She [the doctor at a specialist unit] obviously has many children and is busy and all that, but … and she has been here maybe once or twice a year, but I could have wanted her to be more available to us. (Coordinator)
The informants in our sample live in two different municipalities. The largest one practices a so-called purchaser–provider split model (Hansen and Ramsdal 2005) in which an independent and separate service-agency submits the application for an individual plan and is responsible for designating the coordinator, though in dialogue with the user. For children it is common practice that the public health nurse is appointed as coordinator. The purchaser–provider split model often involves a long application process, and, although the risk of refusal is small, the process is often perceived as tiresome and unnecessary. In the smaller municipality there is a so-called system coordinator who is responsible for the follow-up of all individual plans – not necessarily in the role of a coordinator herself, but more as an administrator and advisor for the coordinators. In this municipality it is also common for the public health nurse to be appointed as coordinator when the user of the individual plan is a child. Thus, four of the children in our sample have a public health nurse as coordinator for their individual plan, whereas two children have respectively a physiotherapist and social worker from the specialist field. In the following section we look at the informants’ experiences with the coordinator.
Coordination of individual plans
The role of the coordinator of the individual plan is to follow up the individual plan:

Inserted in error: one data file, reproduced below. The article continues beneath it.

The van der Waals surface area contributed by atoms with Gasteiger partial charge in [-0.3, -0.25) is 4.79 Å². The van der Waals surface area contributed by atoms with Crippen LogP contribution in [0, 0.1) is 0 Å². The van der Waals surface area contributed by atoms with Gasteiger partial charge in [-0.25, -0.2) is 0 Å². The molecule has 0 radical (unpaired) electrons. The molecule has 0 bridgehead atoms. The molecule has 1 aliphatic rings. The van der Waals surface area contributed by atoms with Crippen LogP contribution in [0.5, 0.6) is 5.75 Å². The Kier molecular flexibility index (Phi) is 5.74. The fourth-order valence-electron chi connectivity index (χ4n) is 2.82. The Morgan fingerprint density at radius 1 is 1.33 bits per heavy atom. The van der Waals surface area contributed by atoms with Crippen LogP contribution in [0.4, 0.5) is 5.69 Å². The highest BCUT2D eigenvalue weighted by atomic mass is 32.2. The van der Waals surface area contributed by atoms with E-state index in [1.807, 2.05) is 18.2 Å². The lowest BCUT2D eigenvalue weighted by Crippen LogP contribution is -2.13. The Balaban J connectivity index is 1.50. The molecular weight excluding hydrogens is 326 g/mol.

According to the guidelines for individual plan use, the user's wishes should be given priority when the coordinator is appointed. However, as we have pointed out, it is common for the coordinating unit in the public administration to appoint a coordinator from the health or social services. For children that person is normally the public health nurse. Research on the coordinator role (Thommesen, Normann, and Sandvin 2006; Hansen 2007) stresses the importance of the relationship between the coordinator and the user for the quality of the individual plan. According to this research, the users often consider the coordinator as the most important person in the cooperative team. His or her role is multifaceted – from being the users ‘guide’ in the welfare system, to being an advocate for the user in relation to other sectors in the welfare organization, to being a close and intimate contact person, or even confidant. Thus, the coordinator has to balance between closeness and distance to the user.
The coordinator's most important task is to ensure that the planning work progresses properly, that you receive the information you require and that you, in accordance with the principle of user participation, have a say in the planning work. (Norwegian Directorate of Health 2010)
The four public health nurses who function as coordinators in our project all question their role. They have all been appointed as coordinators by the municipal coordinating unit, and not by the child's parents themselves. With one exception, they had all met the child and his or her parents at the regular health controls during the child's first year, but none of them knew the users well prior to being appointed coordinator. Apart from the regular meetings in the cooperative team they have irregular and infrequent contact with the children and their families. All of these coordinators find their role difficult, mainly due to their lack of knowledge concerning the user, but also because their role is undefined. Rather than being a close contact person and a constructive initiator, they perform the role of secretary (e.g. leading the meetings and writing the plan). In some cases they are the persons in the team who know the user the least. The following citation is taken from an interview with a coordinator: